Ilmor's 700cc five-stroke engine might possibly be used on a production motorcycle in the future!
Ilmor Engineering, the British company that came to MotoGP briefly in 2006 and 2007, has now developed a turbocharged, 700cc, three-cylinder, five-stroke petrol engine which might someday be used on a motorcycle.
A five-stroke engine? Yes indeed, Ilmor say this engine will deliver better fuel economy than a comparable diesel and is lighter and has lower emissions than a conventional four-stroke petrol engine of the same capacity.
How, exactly, does it work? Well, we don’t completely understand but we’ll quote from the Ilmor website. ‘The five-stroke concept engine utilises two fired cylinders (High Pressure - HP) operating on a conventional four-stroke cycle, which alternately exhaust into a central expansion cylinder (Low Pressure - LP), whereupon the burnt gases perform further work.’
‘The LP cylinder decouples the expansion and compression processes and enables the optimum expansion ratio to be selected independently of the compression ratio. Running of the concept engine has produced impressive fuel consumption readings over a very wide operating range. This is because at the onset of knock a greater percentage of work can be extracted in the LP cylinder, giving a degree of self compensation.’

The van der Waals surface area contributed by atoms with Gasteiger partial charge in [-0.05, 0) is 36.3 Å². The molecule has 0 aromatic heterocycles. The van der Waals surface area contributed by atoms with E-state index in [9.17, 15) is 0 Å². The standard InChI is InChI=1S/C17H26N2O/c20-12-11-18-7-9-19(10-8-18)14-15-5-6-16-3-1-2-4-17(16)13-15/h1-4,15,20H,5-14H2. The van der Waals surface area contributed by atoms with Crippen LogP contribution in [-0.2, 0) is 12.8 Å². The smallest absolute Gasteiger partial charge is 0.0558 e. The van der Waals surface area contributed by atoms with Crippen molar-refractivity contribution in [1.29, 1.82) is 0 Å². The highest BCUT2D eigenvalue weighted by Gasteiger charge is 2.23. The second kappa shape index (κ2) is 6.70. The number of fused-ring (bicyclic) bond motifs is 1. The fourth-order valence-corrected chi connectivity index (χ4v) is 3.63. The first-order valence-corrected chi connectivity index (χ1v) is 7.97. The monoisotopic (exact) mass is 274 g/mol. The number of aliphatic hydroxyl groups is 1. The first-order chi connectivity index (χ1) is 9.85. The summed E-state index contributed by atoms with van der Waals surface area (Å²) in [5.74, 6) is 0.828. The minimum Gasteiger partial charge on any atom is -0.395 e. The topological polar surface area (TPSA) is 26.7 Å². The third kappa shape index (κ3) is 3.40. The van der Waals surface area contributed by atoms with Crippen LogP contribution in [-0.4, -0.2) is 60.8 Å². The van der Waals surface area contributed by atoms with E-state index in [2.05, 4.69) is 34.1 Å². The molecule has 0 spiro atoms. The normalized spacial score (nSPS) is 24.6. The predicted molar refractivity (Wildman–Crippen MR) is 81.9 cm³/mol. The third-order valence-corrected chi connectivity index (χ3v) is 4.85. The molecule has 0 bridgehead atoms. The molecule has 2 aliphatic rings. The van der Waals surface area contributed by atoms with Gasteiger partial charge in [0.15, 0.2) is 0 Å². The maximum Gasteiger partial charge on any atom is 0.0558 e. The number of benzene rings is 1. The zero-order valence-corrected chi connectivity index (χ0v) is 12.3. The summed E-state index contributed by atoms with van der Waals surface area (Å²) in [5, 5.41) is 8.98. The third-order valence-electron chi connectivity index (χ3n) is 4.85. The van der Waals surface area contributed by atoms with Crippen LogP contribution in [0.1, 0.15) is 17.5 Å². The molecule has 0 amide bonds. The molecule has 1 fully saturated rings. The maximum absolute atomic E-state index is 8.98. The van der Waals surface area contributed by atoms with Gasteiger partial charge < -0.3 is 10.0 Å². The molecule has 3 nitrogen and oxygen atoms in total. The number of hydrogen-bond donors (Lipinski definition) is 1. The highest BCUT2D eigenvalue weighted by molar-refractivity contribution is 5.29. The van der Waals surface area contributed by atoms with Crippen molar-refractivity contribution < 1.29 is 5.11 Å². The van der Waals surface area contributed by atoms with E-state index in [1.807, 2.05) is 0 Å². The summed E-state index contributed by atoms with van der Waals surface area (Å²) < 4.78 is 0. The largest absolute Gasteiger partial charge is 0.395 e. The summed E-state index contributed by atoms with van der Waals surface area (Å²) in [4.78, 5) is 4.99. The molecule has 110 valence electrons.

All right, that reads like a physics textbook and we don’t understand most of it, but what’s really interesting is that Ilmor’s turbocharged 700cc five-stroke engine produces 130 horsepower at 7,000rpm and 166Nm of torque at 5,000rpm. And the best part is, according to Ilmor, the engine uses conventional technology and requires no new manufacturing techniques. This might allow the engine to be used on a production motorcycle sometime in the near future.
Ilmor claim their five-stroke engine has a power density of 150bhp/l and is 20% lighter than existing production engines of the same capacity. If the benefits really are as significant as the company claims, perhaps a mainstream motorcycle manufacturer will license this technology from Ilmor and use it on a production motorcycle. And wouldn’t that be cool…!